Stocks rose modestly on Wednesday after a Federal Reserve survey said the economy has gained strength, but oil prices near 2-1/2 year highs weighed on the market.
The Dow and the S&P 500 at one point turned negative as Brent crude rose above $117 a barrel after bombing raids struck near Libya's oil terminals.
But the market calmed down, and the Fed's Beige Book said U.S. economic activity slowly gained strength in 2011, with manufacturers and retailers were having some success in pushing their prices up.
The market is slowly adjusting to the new environment (of high oil prices) and beginning to realize that there is no short-term solution to this, that we are going to live with this uncertainty for a some time, said Robert Lutts, chief investment officer at Cabot Money Management in Salem, Massachusetts.
Stocks have taken their cue from oil since the start of turmoil in the Middle East and northern Africa in January. Investors fear rising oil prices could derail the economic recovery. For a graph of equities' correlation to oil, see http://r.reuters.com/mut38r
The Dow Jones industrial average <.DJI> was up 21.00 points, or 0.17 percent, at 12,079.02. The Standard & Poor's 500 Index <.SPX> was up 3.30 points, or 0.25 percent, at 1,309.63. The Nasdaq Composite Index <.IXIC> was up 10.66 points, or 0.39 percent, at 2,748.07.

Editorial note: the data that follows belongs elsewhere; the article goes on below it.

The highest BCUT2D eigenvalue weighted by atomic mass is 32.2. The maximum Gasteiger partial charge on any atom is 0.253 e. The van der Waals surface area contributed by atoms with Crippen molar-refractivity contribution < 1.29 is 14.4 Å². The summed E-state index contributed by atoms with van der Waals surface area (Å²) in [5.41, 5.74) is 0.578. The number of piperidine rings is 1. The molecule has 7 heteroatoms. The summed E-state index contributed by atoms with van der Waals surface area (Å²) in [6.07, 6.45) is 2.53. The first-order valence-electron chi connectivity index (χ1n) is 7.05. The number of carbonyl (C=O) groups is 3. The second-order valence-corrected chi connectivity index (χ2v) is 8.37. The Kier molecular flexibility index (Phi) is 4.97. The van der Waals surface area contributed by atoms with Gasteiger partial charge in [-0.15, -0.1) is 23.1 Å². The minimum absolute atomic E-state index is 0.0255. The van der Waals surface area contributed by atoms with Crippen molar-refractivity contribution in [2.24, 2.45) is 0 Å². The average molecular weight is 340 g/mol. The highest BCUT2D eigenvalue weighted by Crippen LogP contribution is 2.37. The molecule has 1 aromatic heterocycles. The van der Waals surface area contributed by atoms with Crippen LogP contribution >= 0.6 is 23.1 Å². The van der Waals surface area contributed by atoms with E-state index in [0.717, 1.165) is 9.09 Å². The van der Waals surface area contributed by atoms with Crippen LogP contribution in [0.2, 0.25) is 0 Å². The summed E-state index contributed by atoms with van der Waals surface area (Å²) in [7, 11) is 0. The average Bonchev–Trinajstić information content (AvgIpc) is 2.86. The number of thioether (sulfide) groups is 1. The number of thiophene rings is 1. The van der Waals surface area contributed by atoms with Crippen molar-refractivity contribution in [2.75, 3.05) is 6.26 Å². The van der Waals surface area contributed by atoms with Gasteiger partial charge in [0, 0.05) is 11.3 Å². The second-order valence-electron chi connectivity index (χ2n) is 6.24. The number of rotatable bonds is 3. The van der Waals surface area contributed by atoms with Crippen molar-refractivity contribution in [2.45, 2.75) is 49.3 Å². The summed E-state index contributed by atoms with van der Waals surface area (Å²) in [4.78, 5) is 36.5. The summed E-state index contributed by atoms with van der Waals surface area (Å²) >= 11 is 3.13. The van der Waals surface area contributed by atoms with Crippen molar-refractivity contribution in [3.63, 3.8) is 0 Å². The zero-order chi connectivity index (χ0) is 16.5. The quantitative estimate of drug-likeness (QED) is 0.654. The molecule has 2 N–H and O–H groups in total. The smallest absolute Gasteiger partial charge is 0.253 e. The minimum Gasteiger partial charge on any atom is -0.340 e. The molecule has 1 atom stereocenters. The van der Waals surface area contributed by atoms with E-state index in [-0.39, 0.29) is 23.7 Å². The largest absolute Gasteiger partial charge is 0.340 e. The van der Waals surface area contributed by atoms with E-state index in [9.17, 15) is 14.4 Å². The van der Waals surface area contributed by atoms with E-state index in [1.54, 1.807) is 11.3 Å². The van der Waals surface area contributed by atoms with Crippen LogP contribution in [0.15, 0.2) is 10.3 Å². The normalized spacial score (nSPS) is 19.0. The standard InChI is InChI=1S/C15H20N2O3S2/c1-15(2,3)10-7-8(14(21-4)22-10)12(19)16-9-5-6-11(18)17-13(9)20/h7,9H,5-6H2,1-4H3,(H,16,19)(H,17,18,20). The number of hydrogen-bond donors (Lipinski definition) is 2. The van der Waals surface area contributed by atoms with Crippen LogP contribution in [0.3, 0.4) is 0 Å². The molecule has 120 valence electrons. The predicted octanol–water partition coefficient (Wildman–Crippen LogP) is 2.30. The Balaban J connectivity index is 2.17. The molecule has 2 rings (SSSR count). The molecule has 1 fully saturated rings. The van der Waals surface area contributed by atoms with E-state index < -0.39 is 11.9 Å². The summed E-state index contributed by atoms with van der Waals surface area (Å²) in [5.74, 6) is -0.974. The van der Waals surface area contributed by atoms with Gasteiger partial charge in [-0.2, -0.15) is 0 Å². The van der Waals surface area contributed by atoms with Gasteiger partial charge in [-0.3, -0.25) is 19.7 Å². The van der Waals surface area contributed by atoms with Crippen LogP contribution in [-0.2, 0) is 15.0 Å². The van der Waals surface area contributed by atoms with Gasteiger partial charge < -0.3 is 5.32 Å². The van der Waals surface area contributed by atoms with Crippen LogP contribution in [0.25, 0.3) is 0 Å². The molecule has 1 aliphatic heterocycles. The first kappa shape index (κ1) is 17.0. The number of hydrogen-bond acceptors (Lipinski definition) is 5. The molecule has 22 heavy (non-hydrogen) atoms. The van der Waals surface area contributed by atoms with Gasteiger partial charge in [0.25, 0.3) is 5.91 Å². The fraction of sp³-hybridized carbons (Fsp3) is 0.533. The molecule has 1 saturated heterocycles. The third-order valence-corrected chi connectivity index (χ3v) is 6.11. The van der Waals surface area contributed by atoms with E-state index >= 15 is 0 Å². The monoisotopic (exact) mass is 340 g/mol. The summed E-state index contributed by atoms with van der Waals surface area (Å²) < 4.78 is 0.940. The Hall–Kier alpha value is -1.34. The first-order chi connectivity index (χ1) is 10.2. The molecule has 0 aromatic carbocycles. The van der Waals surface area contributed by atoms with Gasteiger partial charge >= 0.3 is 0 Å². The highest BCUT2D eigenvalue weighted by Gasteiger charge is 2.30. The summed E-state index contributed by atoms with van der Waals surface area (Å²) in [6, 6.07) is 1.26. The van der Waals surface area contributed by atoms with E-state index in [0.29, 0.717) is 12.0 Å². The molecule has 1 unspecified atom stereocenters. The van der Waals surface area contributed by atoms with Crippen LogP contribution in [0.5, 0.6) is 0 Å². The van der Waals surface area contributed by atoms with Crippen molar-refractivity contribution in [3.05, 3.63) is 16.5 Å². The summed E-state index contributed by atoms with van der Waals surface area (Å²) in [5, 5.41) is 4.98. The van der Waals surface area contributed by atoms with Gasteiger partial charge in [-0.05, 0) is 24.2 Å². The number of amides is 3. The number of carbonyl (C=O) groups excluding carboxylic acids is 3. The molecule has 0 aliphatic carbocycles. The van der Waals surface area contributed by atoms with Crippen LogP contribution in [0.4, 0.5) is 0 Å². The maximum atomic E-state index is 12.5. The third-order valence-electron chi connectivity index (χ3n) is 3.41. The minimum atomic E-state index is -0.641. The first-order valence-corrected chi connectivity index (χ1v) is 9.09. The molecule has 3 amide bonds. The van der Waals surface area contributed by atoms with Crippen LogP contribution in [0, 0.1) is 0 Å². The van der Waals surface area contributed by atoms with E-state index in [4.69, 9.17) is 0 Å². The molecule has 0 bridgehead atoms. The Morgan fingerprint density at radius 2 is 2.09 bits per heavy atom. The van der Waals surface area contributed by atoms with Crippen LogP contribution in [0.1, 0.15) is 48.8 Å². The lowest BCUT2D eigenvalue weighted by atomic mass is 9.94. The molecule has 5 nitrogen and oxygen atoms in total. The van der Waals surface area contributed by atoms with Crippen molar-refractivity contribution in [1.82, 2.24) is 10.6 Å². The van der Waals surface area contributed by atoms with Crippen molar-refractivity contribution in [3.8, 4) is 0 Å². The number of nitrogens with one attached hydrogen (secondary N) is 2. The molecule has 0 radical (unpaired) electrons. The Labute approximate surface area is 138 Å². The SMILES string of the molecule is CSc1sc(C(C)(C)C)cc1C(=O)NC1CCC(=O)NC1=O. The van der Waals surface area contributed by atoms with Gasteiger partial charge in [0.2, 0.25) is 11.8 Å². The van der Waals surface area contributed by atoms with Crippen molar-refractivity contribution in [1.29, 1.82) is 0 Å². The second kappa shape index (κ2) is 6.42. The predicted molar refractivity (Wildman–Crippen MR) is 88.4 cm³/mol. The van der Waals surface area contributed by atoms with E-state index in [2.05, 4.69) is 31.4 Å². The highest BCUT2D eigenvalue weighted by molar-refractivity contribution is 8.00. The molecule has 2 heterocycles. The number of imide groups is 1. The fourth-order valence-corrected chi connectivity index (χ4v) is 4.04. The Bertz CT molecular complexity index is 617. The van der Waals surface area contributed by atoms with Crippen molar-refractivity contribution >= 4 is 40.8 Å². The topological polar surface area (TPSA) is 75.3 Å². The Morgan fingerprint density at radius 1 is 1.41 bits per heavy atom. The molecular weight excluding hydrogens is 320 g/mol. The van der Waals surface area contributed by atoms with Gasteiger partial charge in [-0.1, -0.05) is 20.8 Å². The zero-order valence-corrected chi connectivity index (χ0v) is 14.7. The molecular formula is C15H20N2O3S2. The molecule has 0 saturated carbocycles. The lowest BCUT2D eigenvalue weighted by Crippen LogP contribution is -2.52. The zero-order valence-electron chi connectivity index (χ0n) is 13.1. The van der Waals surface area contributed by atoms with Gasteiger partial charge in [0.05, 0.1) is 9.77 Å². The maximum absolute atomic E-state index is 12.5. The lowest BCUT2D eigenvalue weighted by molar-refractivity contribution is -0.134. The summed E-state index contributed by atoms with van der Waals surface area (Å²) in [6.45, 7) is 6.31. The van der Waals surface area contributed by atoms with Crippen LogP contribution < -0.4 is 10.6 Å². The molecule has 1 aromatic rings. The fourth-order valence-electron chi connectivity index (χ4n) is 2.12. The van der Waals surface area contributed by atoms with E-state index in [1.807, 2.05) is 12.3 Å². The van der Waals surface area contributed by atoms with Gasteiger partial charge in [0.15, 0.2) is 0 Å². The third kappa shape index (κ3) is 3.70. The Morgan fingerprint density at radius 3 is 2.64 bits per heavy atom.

U.S. private sector employers added more jobs than expected last month in a sign of steady improvement in the labor market, ahead of the closely watched U.S. government's monthly non-farm payrolls report on Friday.
A broker upgrade of the semiconductor sector helped the Nasdaq. The Philadelphia semiconductor index <.SOX> rose 1.8 percent.
Texas Instruments Inc
Apple shares boosted the Nasdaq after Chief Executive Steve Jobs surprised investors by personally presenting the new iPad at an event in San Francisco. The stock rose 0.8 percent at $351.76.
Shares in Yahoo Inc
(Reporting by Angela Moon, Editing by Kenneth Barry)